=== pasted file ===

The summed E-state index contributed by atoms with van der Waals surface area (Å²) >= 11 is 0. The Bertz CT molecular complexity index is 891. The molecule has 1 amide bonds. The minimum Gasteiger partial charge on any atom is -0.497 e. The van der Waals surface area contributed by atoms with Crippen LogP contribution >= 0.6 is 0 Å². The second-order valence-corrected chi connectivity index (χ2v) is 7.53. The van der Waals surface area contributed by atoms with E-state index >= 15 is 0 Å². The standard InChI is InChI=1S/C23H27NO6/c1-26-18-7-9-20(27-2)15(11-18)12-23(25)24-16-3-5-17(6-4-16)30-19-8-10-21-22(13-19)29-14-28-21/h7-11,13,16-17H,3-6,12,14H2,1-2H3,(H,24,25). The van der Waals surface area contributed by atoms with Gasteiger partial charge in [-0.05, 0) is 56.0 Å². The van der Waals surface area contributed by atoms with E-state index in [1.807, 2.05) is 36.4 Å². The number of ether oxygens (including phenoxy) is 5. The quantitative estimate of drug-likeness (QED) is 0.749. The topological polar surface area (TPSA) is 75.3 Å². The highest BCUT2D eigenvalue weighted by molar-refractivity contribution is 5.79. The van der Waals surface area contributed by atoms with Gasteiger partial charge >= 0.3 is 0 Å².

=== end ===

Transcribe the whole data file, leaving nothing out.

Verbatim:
The summed E-state index contributed by atoms with van der Waals surface area (Å²) >= 11 is 0. The Bertz CT molecular complexity index is 891. The molecule has 1 amide bonds. The minimum Gasteiger partial charge on any atom is -0.497 e. The van der Waals surface area contributed by atoms with Crippen LogP contribution >= 0.6 is 0 Å². The second-order valence-corrected chi connectivity index (χ2v) is 7.53. The van der Waals surface area contributed by atoms with E-state index >= 15 is 0 Å². The standard InChI is InChI=1S/C23H27NO6/c1-26-18-7-9-20(27-2)15(11-18)12-23(25)24-16-3-5-17(6-4-16)30-19-8-10-21-22(13-19)29-14-28-21/h7-11,13,16-17H,3-6,12,14H2,1-2H3,(H,24,25). The van der Waals surface area contributed by atoms with Gasteiger partial charge in [-0.05, 0) is 56.0 Å². The van der Waals surface area contributed by atoms with E-state index in [1.807, 2.05) is 36.4 Å². The number of ether oxygens (including phenoxy) is 5. The quantitative estimate of drug-likeness (QED) is 0.749. The topological polar surface area (TPSA) is 75.3 Å². The highest BCUT2D eigenvalue weighted by molar-refractivity contribution is 5.79. The van der Waals surface area contributed by atoms with Gasteiger partial charge >= 0.3 is 0 Å².